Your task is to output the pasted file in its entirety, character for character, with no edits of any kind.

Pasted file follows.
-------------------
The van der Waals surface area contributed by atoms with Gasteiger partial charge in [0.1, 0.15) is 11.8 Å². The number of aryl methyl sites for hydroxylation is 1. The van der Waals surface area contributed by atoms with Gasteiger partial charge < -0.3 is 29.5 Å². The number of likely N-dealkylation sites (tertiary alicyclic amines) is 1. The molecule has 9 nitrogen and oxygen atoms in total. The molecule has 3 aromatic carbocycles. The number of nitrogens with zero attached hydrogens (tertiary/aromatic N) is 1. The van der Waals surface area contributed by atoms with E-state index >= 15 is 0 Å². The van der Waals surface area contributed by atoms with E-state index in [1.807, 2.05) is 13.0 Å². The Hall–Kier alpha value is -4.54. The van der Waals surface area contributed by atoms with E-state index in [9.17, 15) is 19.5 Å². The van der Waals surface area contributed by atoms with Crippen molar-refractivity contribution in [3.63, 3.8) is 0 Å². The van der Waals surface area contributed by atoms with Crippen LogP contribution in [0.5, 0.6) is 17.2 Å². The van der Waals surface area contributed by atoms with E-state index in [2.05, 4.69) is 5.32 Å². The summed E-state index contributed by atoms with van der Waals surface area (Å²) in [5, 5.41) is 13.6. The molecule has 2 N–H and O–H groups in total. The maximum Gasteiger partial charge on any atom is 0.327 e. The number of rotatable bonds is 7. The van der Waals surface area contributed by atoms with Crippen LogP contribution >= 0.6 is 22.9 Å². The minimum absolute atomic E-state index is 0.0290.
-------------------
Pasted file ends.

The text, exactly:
The van der Waals surface area contributed by atoms with Gasteiger partial charge in [0.1, 0.15) is 11.8 Å². The number of aryl methyl sites for hydroxylation is 1. The van der Waals surface area contributed by atoms with Gasteiger partial charge < -0.3 is 29.5 Å². The number of likely N-dealkylation sites (tertiary alicyclic amines) is 1. The molecule has 9 nitrogen and oxygen atoms in total. The molecule has 3 aromatic carbocycles. The number of nitrogens with zero attached hydrogens (tertiary/aromatic N) is 1. The van der Waals surface area contributed by atoms with E-state index >= 15 is 0 Å². The van der Waals surface area contributed by atoms with E-state index in [1.807, 2.05) is 13.0 Å². The Hall–Kier alpha value is -4.54. The van der Waals surface area contributed by atoms with E-state index in [9.17, 15) is 19.5 Å². The van der Waals surface area contributed by atoms with Crippen molar-refractivity contribution in [3.63, 3.8) is 0 Å². The van der Waals surface area contributed by atoms with Crippen LogP contribution in [0.5, 0.6) is 17.2 Å². The van der Waals surface area contributed by atoms with E-state index in [2.05, 4.69) is 5.32 Å². The summed E-state index contributed by atoms with van der Waals surface area (Å²) in [5, 5.41) is 13.6. The molecule has 2 N–H and O–H groups in total. The maximum Gasteiger partial charge on any atom is 0.327 e. The number of rotatable bonds is 7. The van der Waals surface area contributed by atoms with Crippen LogP contribution >= 0.6 is 22.9 Å². The minimum absolute atomic E-state index is 0.0290.